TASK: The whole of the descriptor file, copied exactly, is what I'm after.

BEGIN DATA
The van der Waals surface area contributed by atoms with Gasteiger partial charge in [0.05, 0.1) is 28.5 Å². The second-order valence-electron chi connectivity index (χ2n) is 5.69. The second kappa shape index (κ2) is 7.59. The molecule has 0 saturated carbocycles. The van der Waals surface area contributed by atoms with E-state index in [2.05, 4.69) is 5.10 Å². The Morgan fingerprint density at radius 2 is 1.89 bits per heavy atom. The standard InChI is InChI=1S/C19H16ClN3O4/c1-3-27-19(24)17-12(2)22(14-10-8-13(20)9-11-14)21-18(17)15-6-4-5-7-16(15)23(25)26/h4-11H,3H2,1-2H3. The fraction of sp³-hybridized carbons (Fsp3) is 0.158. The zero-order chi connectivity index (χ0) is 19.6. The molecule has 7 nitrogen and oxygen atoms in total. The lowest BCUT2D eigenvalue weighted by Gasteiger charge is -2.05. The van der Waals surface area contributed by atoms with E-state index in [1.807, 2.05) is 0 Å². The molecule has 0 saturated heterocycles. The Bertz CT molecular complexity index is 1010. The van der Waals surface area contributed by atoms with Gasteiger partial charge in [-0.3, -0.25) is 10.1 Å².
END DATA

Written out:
The van der Waals surface area contributed by atoms with Gasteiger partial charge in [0.05, 0.1) is 28.5 Å². The second-order valence-electron chi connectivity index (χ2n) is 5.69. The second kappa shape index (κ2) is 7.59. The molecule has 0 saturated carbocycles. The van der Waals surface area contributed by atoms with E-state index in [2.05, 4.69) is 5.10 Å². The Morgan fingerprint density at radius 2 is 1.89 bits per heavy atom. The standard InChI is InChI=1S/C19H16ClN3O4/c1-3-27-19(24)17-12(2)22(14-10-8-13(20)9-11-14)21-18(17)15-6-4-5-7-16(15)23(25)26/h4-11H,3H2,1-2H3. The fraction of sp³-hybridized carbons (Fsp3) is 0.158. The zero-order chi connectivity index (χ0) is 19.6. The molecule has 7 nitrogen and oxygen atoms in total. The lowest BCUT2D eigenvalue weighted by Gasteiger charge is -2.05. The van der Waals surface area contributed by atoms with E-state index in [1.807, 2.05) is 0 Å². The molecule has 0 saturated heterocycles. The Bertz CT molecular complexity index is 1010. The van der Waals surface area contributed by atoms with Gasteiger partial charge in [-0.3, -0.25) is 10.1 Å².